Should breasts be provided on the NHS? That was the question before the appeal court last week after a patient undergoing a male-to-female sex change complained about the results of her treatment.
She had received hormone treatment but regarded the outcome as cosmetically inadequate and wanted implants to surgically enhance what the hormones had produced.
Her NHS trust, which had already fought and won the case in the High Court, protested that it did not offer surgical enhancement to other women on the NHS. But the patient insisted that hers was a special case as she was "becoming" a woman.
As NHS budgets tighten, ethical dilemmas proliferate. Critics have pointed out that it would have been cheaper to pay for the treatment in this case than to fund a costly court action. But the NHS trust maintained that a principle of equity was at stake. If it had conceded, it feared an avalanche of demands for better breasts from women disappointed with what nature had given them.
Attempts to ration health care are always troubling. However rigorous the procedure, when the axe falls and a treatment or service or hospital disappears, there is an outcry. Look at NICE.
Some trusts, like this one, take it seriously, appointing a "priorities committee", guided by an "ethical framework".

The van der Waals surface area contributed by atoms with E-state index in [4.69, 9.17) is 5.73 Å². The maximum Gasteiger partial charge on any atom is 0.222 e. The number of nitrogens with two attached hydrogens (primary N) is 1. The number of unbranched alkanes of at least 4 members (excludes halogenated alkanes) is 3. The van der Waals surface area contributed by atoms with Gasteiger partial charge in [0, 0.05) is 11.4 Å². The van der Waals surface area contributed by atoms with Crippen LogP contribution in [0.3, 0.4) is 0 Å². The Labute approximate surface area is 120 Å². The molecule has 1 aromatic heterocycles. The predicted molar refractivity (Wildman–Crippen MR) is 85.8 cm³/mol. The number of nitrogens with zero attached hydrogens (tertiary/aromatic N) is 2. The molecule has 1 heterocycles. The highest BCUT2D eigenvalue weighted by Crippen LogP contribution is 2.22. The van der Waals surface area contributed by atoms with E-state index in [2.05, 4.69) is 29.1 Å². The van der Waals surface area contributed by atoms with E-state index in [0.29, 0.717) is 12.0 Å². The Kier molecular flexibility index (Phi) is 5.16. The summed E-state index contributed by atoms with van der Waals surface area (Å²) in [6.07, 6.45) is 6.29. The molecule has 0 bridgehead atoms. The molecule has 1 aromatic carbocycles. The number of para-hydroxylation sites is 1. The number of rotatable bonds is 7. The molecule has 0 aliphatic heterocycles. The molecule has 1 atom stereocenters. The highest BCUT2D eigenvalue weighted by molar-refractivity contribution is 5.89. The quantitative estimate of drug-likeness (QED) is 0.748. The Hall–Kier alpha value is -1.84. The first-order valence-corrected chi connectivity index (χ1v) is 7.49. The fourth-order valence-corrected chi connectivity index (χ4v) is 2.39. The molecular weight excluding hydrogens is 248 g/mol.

Others are less scrupulous. They make decisions on an ad hoc basis, as the need arises. If you want a quiet life, rather than cutting high-visibility sex changes, why not go for low-visibility wheelchairs and daycare centres?
When times are hard, the need for scrutiny increases. Imperial College, London is conducting a patients' survey of attitudes to rationing by circulating a questionnaire to people as they languish in their hospital beds.
As you lie there, recovering from brain surgery, guiltily wondering if you are a deserving case, it asks: "If the NHS cannot treat everyone, who should decide who gets treatment?" Should treatment be rationed for asylum seekers, illegal immigrants or criminals?
Finally, it seeks rankings for six patients in the order in which they should be treated, including an infertile 40-year-old couple, a 50-year-old man unable to work because of painful joints, a 24-year-old in need of an artificial leg, an eight-year-old girl needing plastic surgery for her disfigured face and an 80-year-old no longer able to cope at home and in need of nursing care.
Would any health service that required such choices to be made still deserve the title of National Health Service?
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